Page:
Fox won't be weighing in on the Federal Communications Commission's profanity-ruling challenge until at least January, according to the parties involved, which are primarily Fox and Media Access Project.
Monday was the deadline for filing responses to the FCC’s and Justice Department's decision to seek Supreme Court review of the lower-court decision on swearing on Fox's Billboard Music Awards. But Fox sought, and the court granted, a 30-day extension that will take everyone past the holidays.
The extension applies to all of the parties including MAP, which hopes to file jointly with Fox and will oppose cert, according to MAP president Andrew J. Schwartzman.
That's because the Second Circuit Court of Appeals, in a stinging rebuke to the FCC, ruled that the commission had not produced "any evidence that suggests that a fleeting expletive is harmful." The appeals court also had problems with the FCC's argument that the words always had a sexual connotation.
The Fox case involved the network's 2002 and 2003 airings of the Billboard Music Awards, which included airing the words "shit" and fucking" from Nicole Richie and Cher, respectively. The FCC found the words indecent as aired. Fox appealed, and the Second Circuit Court of Appeals concluded that the FCC's decision was arbitrary and capricious and that the commission had not sufficiently defended what was a change in policy on so-called fleeting expletives.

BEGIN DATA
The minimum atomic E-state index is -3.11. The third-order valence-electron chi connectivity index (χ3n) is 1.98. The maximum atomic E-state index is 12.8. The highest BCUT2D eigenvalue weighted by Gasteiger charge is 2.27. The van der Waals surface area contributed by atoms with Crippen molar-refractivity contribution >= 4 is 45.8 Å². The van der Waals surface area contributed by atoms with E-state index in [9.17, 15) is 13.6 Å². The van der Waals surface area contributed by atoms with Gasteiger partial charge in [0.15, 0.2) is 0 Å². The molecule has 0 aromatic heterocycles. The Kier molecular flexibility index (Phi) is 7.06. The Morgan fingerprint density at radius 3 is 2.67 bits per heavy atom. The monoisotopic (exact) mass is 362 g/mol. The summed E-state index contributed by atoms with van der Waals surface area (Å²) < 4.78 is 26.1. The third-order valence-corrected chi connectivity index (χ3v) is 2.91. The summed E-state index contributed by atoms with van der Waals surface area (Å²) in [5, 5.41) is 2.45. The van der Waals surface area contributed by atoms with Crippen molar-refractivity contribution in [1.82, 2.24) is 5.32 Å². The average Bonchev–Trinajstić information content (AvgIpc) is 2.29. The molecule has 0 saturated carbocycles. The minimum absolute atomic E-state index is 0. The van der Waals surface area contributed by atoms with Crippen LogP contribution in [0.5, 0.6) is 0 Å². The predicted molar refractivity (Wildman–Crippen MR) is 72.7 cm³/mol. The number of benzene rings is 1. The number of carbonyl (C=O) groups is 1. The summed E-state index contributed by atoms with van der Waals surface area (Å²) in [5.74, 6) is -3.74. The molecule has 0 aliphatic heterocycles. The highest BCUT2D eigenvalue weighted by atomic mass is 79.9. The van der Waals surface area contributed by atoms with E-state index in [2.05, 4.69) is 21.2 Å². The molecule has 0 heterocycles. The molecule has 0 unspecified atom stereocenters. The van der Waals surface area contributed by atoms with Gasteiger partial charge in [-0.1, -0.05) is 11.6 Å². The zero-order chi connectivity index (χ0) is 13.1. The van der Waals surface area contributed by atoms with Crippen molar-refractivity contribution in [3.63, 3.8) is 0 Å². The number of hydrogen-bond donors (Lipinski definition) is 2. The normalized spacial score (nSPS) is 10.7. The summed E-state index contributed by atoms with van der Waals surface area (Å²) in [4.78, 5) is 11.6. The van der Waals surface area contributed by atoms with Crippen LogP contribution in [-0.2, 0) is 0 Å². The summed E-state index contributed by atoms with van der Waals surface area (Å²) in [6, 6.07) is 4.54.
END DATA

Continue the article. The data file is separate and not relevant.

Such extensions are fairly routinely asked for and granted around the holidays. The FCC itself had gotten two extensions for its filing seeking cert from the original Sept. 2 date to its final filing Nov. 1 that the court had aired, that it had justified its decision and that as the court let it stand, broadcasters have a pass to swear at will, and the FCC's ability to regulate indecency at all is at stake -- an issue it says the High Court needs to resolve.
The FCC's profanity-enforcement policy is likely to remain in limbo through much of 2008. The Supreme Court won’t decide whether to take the case until sometime early next year, if them. If it doesn’t take the appeal -- and it is likely not to -- the FCC is under orders, but no timetable, to defend its initial policy to the Second Circuit Court of Appeals, the lower court that found that decision arbitrary and capricious.
While Fox wound up not filing anything Dec. 3, the American Family Association -- which is looking to give the Parents Television Council a run for its money in the indecency-battling department -- sent out an e-mail call to its members.
AFA asked them to push for passage of Sen. Jay Rockefeller's (D-W. Va.) bill, introduced last summer, which would give the FCC explicit authority to regulate fleeting profanities -- in essence making the FCC's case to the Second Circuit court for it, at least for future cussing.